Working with Resin:
Resin is a very versatile material for miniatures which has many advantages over metal or plastic we believe resin is the best material for miniatures and so we cast most of our
products in this material.
However, resin can be a bit different to work with if you are used to plastic or white metal models.
This page will cover the stages you should go through when working with resin miniatures.
You have just eagerly unpacked your awesome new miniatures, but before you go ahead gluing
things together, you might like to clean them. This stage is optional, but it will get a better result and
better paint and glue adhesion. Cleaning can be done because the moulds used to cast resin can
leave the slightest oily residue on the model’s surface. Plus sometimes in order to keep casts the
highest quality; we use some release agent, to get the miniatures out of their moulds more easily.
The oil from the moulds or the release agent can repel paint and glue, so it is best that the surfaces
Use an old toothbrush and some warm water with ‘washing up liquid’ to gently brush the pieces
clean (be extra careful of delicate pieces, so you that you don’t snap them). Make sure you rinse the
parts afterwards and allow them to thoroughly air-dry.
Resin is very detailed, yet sometimes thin parts may be bent slightly during transport or storage. It is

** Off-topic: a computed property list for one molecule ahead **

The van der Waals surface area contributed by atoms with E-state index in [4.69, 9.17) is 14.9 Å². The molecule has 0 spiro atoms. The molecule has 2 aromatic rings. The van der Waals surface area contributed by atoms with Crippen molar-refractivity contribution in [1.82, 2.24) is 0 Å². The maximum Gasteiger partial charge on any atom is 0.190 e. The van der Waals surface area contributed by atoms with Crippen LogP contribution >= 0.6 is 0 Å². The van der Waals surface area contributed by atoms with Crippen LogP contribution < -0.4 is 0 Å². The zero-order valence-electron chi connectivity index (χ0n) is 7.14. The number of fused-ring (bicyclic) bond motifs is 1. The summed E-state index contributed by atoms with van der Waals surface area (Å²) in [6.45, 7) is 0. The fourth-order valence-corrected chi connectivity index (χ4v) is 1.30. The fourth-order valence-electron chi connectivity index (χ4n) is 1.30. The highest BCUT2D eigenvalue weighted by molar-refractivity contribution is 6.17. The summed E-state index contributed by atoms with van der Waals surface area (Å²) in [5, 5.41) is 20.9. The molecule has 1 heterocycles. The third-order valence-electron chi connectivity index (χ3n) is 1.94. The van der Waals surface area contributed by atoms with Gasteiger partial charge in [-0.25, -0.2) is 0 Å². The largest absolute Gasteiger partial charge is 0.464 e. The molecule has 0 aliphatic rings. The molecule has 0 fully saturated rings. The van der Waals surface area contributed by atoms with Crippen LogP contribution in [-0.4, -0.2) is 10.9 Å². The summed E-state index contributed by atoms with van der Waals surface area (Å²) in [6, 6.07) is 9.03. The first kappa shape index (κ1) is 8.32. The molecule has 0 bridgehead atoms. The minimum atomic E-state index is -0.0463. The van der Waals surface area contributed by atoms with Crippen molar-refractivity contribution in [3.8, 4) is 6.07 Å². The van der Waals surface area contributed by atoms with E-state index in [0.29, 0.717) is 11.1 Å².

simple to fix as resin has a “thermal memory” like a thermoplastic. It remembers the shape it was
cast in. So simply run the part under a hot tap or use boiled water to heat and soften it. Then you
can bend it carefully back into shape. Let it cool by quenching in cool water, pretend you are a
fantasy blacksmith and the resin will set like this in the shape you want.
we try to produce minis without massive hideous mould lines, flash, vents, air bubbles or
other things that cause you a headache. But, try as we might, we are not (yet!) perfect and
sometimes you will need to call upon your hobby skills to tidy up a part. Just like you would with
plastic minis – use some hobby clippers to snip off any casting gates (aka: those rods/ sprues
/supports) Mould lines may need to be scraped or lightly sanded* away with a file or hobby knife
and any flash can also be removed in this same way.
To glue resin, you should use Super Glue Cyanoacrylate. If you rough up the surface of the bond with
sandpaper or scratch it a bit first – you will get a stronger bond. Another good trick is to use water to
make one part damp (not wet!) and apply the glue to the second part. The bond will be much
quicker. You can also use superglue accelerator in the same way.
If you glue your fingers or something you want to remove the glue from, you can use pineapple juice
(useful and delicious) or super glue remover.
Some larger pieces may need to be pinned in place like how you do with metal models. In rare cases
for huge joins where you want the ultimate bond – Two part epoxy glue can be used.
All done, you model is cleaned, prepped and assembled.
Now you are ready to prime your model as per usual and start painting. We recommend a light
dusting with an aerosol spray primer or good airbrush primer.
Hopefully that helped cover a few of the main points with working with our resin. We wish you the
best of luck with assembling and painting your miniatures.
*Resin is great, but be careful not to breathe in too much of the dust when sanding or drilling it. It
can be harmful. So when making a lot of dust – either do this outside or use a face mask dust mask.
For this reason, we don’t recommend resin miniatures to unsupervised persons under the age of 13.
Resin miniatures are not a toy. Small parts are a choking hazard to infants under the age of 3.